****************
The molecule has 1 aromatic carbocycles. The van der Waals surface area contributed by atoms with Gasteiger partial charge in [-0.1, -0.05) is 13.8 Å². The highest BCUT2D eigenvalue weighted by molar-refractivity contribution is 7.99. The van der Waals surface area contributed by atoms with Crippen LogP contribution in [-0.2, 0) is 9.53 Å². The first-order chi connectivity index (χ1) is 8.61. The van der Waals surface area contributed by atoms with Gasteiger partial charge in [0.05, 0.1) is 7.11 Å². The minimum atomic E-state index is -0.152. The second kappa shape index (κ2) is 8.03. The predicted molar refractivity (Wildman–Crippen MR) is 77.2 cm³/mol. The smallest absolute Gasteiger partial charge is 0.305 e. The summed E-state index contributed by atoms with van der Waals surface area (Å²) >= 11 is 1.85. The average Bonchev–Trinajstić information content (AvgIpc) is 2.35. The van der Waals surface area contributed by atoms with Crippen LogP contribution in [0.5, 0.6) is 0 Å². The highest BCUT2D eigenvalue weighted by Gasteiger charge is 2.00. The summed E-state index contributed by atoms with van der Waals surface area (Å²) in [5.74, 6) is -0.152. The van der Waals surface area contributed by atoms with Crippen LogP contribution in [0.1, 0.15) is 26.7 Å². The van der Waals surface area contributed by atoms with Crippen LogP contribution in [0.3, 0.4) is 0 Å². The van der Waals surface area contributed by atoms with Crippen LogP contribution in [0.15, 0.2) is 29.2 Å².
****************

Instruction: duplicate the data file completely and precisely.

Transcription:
The molecule has 1 aromatic carbocycles. The van der Waals surface area contributed by atoms with Gasteiger partial charge in [-0.1, -0.05) is 13.8 Å². The highest BCUT2D eigenvalue weighted by molar-refractivity contribution is 7.99. The van der Waals surface area contributed by atoms with Crippen LogP contribution in [-0.2, 0) is 9.53 Å². The first-order chi connectivity index (χ1) is 8.61. The van der Waals surface area contributed by atoms with Gasteiger partial charge in [0.05, 0.1) is 7.11 Å². The minimum atomic E-state index is -0.152. The second kappa shape index (κ2) is 8.03. The predicted molar refractivity (Wildman–Crippen MR) is 77.2 cm³/mol. The smallest absolute Gasteiger partial charge is 0.305 e. The summed E-state index contributed by atoms with van der Waals surface area (Å²) >= 11 is 1.85. The average Bonchev–Trinajstić information content (AvgIpc) is 2.35. The van der Waals surface area contributed by atoms with Crippen LogP contribution in [0.5, 0.6) is 0 Å². The highest BCUT2D eigenvalue weighted by Gasteiger charge is 2.00. The summed E-state index contributed by atoms with van der Waals surface area (Å²) in [5.74, 6) is -0.152. The van der Waals surface area contributed by atoms with Crippen LogP contribution in [0.1, 0.15) is 26.7 Å². The van der Waals surface area contributed by atoms with Crippen LogP contribution in [0.3, 0.4) is 0 Å². The van der Waals surface area contributed by atoms with Crippen LogP contribution in [0.15, 0.2) is 29.2 Å².